Attempted obstruction of justice pertaining to an investigation of behavior that did not rise to criminal acts is not a crime.
#7 | Posted by Nuke_Gently at 2019-04-21 05:34 PM | Reply | Flag:
According to whom? I'd like to see the case law or the wording of the law where you get that supposed "fact" from.
Here's the actual wording of the law (from Cornell Law School's Legal Information Institute"): 18 U.S.C. § 1503 defines "obstruction of justice" as an act that "corruptly or by threats or force, or by any threatening letter or communication, influences, obstructs, or impedes, or endeavors to influence, obstruct, or impede, the due administration of justice."
Further they state: "Someone obstructs justice when that person has a specific intent to obstruct or interfere with a judicial proceeding. For a person to be convicted of obstructing justice, that person must not only have the specific intent to obstruct the proceeding, but that person must know (1) that a proceeding was actually pending at the time; and (2) there must be a connection between the endeavor to obstruct justice and the proceeding, and the person must have knowledge of this connection.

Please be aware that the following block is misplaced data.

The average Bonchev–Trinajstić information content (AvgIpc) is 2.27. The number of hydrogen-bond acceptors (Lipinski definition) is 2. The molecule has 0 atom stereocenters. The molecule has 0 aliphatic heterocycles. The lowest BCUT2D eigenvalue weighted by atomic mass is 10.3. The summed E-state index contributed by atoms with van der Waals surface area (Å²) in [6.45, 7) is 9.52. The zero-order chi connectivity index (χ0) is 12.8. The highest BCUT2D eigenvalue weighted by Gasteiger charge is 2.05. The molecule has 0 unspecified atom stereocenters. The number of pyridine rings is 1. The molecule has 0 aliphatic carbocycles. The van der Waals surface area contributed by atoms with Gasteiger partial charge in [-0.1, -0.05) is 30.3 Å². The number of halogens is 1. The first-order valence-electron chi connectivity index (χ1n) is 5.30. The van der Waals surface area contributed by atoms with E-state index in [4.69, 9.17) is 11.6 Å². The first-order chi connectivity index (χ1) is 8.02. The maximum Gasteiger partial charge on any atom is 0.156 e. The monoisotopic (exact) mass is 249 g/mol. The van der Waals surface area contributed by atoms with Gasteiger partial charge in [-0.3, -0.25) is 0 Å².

§ 1503 applies only to federal judicial proceedings. Under 18 U.S.C. § 1505, however, a defendant can be convicted of obstruction of justice by obstructing a pending proceeding before Congress or a federal administrative agency. A pending proceeding could include an informal investigation by an executive agency."
I don't see anything there that says there has to actually be criminal behavior under investigation, or even if the person committing the obstruction has to be the subject of the investigation. Maybe one of our resident lawyers can step in and interpret, but it seems pretty clear to me it doesn't matter whether the investigation actually found criminal behavior or not, it just has to be a "judicial proceeding", including "an informal investigation by an executive agency." If the investigation's failure to establish criminality were fatal to the claim of obstruction of justice, then as long as my obstruction were successful enough, I couldn't be charged with a crime. That would seem to be a perverse interpretation that would encourage obstruction.